Activity

Group Bonding Exercise

By PWBF Staff from Philadelphia Wooden Boat Factory

The Provenance of an object is defined as the history of a valued object or work of art or literature. The provenance of an object can add great value to an otherwise mundane item. This narrative activity focuses on the “provenance” of each individual student in the program, asking that they reflect on the stories that make them who they are today.

Description: At the beginning of our ‘open shop’ sessions on Fridays, staff turns out the lights and facilitates this open story-telling space for half an hour. The staff member who initiates Provenance tells the same opening statements each time, repeating this definition of Provenance and extending the definition to our individual stories. The activity promotes safe space, deep reflection, open sharing and supportive communication.

Try it on: One nuance staff has learned over time is that it can be helpful to begin with a staff story in order to set the tone, especially at the beginning of a new academic year and with a new group of students. Adolescents often defend against vulnerability with humor, so opening with an example supports the process of sharing. This example also allows staff to explicitly share how the story connects with their own Provenance.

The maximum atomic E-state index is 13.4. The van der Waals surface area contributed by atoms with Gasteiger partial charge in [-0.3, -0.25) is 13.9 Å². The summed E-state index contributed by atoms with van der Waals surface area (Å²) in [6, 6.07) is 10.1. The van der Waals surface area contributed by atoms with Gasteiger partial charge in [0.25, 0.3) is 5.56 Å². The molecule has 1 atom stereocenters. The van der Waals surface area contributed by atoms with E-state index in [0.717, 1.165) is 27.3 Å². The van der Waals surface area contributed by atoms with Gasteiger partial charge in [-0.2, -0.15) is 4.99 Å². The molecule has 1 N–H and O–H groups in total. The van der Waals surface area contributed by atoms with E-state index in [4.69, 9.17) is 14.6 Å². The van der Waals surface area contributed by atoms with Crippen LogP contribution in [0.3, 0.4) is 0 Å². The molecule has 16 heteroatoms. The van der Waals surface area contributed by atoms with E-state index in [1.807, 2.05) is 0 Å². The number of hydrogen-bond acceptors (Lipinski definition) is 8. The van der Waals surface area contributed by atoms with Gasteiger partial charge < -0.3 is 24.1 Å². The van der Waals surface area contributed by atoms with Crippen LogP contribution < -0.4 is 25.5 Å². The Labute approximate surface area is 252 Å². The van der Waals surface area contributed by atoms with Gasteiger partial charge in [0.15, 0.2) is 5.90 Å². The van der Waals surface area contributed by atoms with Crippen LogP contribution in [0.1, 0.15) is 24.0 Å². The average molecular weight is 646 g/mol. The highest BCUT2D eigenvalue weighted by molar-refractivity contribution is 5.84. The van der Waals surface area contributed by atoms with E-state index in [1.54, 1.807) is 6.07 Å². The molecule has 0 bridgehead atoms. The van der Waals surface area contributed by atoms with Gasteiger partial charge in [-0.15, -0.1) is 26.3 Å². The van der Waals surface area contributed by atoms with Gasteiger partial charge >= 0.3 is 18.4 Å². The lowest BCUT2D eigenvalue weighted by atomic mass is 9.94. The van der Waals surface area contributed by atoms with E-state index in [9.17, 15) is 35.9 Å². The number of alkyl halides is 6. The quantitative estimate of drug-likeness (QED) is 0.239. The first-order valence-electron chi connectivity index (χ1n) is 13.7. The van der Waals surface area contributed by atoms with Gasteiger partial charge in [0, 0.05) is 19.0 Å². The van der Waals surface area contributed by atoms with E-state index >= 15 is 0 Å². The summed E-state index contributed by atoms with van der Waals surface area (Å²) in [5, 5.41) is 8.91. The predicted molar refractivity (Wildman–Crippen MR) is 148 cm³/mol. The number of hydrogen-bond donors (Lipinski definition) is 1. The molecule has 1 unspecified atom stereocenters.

Assessing Impact: This activity does not take to quantitative or traditional assessment well, and the impact of the Provenance sessions can be individually assessed with regard to individual’s mood and collective team empathy. Our staff has placed importance on checking in with students who choose to share openly during Provenance. This individual check-in can provide an opportunity for assessment of how comfortable and safe the student felt sharing their story with peers and staff.

Down the Line: As the year progresses, staff can place the leadership of this activity in the students’ hands, sitting in on the session without participating. With the students leading their own Provenance, they can decide the tone and mood of the session. (We have found, somewhat paradoxically, that the young folks tend to share hard stories of critical developmental moments or loss when left to their own devices.)

Staff can use this activity to demonstrate their openness to sharing and joining with students, learn about some of their individual challenges, and gain empathy for the unique struggles of our young people. Provenance stories can provide crucial insight for students and staff alike with regard to their peers, creating and promoting a true safe space in which students honor their individual differences.

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